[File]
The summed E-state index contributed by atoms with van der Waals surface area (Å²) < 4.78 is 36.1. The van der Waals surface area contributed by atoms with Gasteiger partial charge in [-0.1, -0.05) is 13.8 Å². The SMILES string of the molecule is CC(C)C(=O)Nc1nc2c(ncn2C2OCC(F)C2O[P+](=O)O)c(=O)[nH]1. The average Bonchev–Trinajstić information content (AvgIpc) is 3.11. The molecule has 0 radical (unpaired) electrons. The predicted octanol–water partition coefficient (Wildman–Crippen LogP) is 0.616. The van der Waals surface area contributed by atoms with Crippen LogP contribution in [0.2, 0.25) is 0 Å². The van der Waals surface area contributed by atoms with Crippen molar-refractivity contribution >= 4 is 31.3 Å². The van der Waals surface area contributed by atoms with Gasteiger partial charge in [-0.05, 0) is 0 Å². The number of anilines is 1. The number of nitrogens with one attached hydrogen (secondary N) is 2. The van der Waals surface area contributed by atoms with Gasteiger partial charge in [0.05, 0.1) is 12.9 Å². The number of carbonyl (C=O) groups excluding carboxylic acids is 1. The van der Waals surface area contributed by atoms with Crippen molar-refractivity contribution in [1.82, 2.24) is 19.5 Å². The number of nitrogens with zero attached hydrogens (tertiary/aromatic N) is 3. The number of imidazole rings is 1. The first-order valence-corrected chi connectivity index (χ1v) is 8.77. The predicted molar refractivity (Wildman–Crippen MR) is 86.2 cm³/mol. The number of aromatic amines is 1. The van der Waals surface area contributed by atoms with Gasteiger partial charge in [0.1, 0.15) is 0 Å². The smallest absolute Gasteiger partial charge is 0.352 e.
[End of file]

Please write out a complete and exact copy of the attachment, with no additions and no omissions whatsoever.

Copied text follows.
The summed E-state index contributed by atoms with van der Waals surface area (Å²) < 4.78 is 36.1. The van der Waals surface area contributed by atoms with Gasteiger partial charge in [-0.1, -0.05) is 13.8 Å². The SMILES string of the molecule is CC(C)C(=O)Nc1nc2c(ncn2C2OCC(F)C2O[P+](=O)O)c(=O)[nH]1. The average Bonchev–Trinajstić information content (AvgIpc) is 3.11. The molecule has 0 radical (unpaired) electrons. The predicted octanol–water partition coefficient (Wildman–Crippen LogP) is 0.616. The van der Waals surface area contributed by atoms with Crippen LogP contribution in [0.2, 0.25) is 0 Å². The van der Waals surface area contributed by atoms with Crippen molar-refractivity contribution >= 4 is 31.3 Å². The van der Waals surface area contributed by atoms with Gasteiger partial charge in [-0.05, 0) is 0 Å². The number of anilines is 1. The number of nitrogens with one attached hydrogen (secondary N) is 2. The van der Waals surface area contributed by atoms with Gasteiger partial charge in [0.05, 0.1) is 12.9 Å². The number of carbonyl (C=O) groups excluding carboxylic acids is 1. The van der Waals surface area contributed by atoms with Crippen molar-refractivity contribution in [1.82, 2.24) is 19.5 Å². The number of nitrogens with zero attached hydrogens (tertiary/aromatic N) is 3. The number of imidazole rings is 1. The first-order valence-corrected chi connectivity index (χ1v) is 8.77. The predicted molar refractivity (Wildman–Crippen MR) is 86.2 cm³/mol. The number of aromatic amines is 1. The van der Waals surface area contributed by atoms with Gasteiger partial charge in [0.1, 0.15) is 0 Å². The smallest absolute Gasteiger partial charge is 0.352 e.